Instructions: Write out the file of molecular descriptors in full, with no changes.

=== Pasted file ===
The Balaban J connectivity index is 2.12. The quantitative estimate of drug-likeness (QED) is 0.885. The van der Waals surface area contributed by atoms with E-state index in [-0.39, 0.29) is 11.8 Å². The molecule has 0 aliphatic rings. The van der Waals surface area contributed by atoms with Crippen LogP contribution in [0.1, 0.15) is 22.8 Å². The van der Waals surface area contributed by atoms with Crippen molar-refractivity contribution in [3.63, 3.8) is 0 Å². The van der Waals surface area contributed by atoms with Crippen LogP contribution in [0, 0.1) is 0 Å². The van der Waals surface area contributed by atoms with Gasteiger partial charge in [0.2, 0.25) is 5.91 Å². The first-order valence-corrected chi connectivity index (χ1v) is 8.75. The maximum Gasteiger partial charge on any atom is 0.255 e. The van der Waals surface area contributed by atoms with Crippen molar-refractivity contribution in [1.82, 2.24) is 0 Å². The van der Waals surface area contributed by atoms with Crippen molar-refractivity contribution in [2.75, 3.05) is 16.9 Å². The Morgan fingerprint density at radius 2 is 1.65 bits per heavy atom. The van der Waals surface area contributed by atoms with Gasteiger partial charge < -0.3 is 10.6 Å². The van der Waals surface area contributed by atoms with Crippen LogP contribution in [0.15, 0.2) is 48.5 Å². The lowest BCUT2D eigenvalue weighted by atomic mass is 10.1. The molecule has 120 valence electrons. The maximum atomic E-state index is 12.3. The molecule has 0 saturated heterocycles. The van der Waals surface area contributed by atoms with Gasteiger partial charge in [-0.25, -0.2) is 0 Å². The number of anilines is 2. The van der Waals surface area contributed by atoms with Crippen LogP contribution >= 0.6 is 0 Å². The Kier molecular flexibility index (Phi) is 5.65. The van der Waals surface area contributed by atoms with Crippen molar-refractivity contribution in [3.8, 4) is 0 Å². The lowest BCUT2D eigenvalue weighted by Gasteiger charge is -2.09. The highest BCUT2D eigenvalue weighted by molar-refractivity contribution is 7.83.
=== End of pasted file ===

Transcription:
The Balaban J connectivity index is 2.12. The quantitative estimate of drug-likeness (QED) is 0.885. The van der Waals surface area contributed by atoms with E-state index in [-0.39, 0.29) is 11.8 Å². The molecule has 0 aliphatic rings. The van der Waals surface area contributed by atoms with Crippen LogP contribution in [0.1, 0.15) is 22.8 Å². The van der Waals surface area contributed by atoms with Crippen molar-refractivity contribution in [3.63, 3.8) is 0 Å². The van der Waals surface area contributed by atoms with Crippen LogP contribution in [0, 0.1) is 0 Å². The van der Waals surface area contributed by atoms with Gasteiger partial charge in [0.2, 0.25) is 5.91 Å². The first-order valence-corrected chi connectivity index (χ1v) is 8.75. The maximum Gasteiger partial charge on any atom is 0.255 e. The van der Waals surface area contributed by atoms with Crippen molar-refractivity contribution in [1.82, 2.24) is 0 Å². The van der Waals surface area contributed by atoms with Crippen molar-refractivity contribution in [2.75, 3.05) is 16.9 Å². The Morgan fingerprint density at radius 2 is 1.65 bits per heavy atom. The van der Waals surface area contributed by atoms with Gasteiger partial charge < -0.3 is 10.6 Å². The van der Waals surface area contributed by atoms with Crippen LogP contribution in [0.15, 0.2) is 48.5 Å². The lowest BCUT2D eigenvalue weighted by atomic mass is 10.1. The molecule has 120 valence electrons. The maximum atomic E-state index is 12.3. The molecule has 0 saturated heterocycles. The van der Waals surface area contributed by atoms with Gasteiger partial charge in [-0.25, -0.2) is 0 Å². The number of anilines is 2. The van der Waals surface area contributed by atoms with Crippen LogP contribution >= 0.6 is 0 Å². The Kier molecular flexibility index (Phi) is 5.65. The van der Waals surface area contributed by atoms with Crippen molar-refractivity contribution in [3.8, 4) is 0 Å². The lowest BCUT2D eigenvalue weighted by Gasteiger charge is -2.09. The highest BCUT2D eigenvalue weighted by molar-refractivity contribution is 7.83.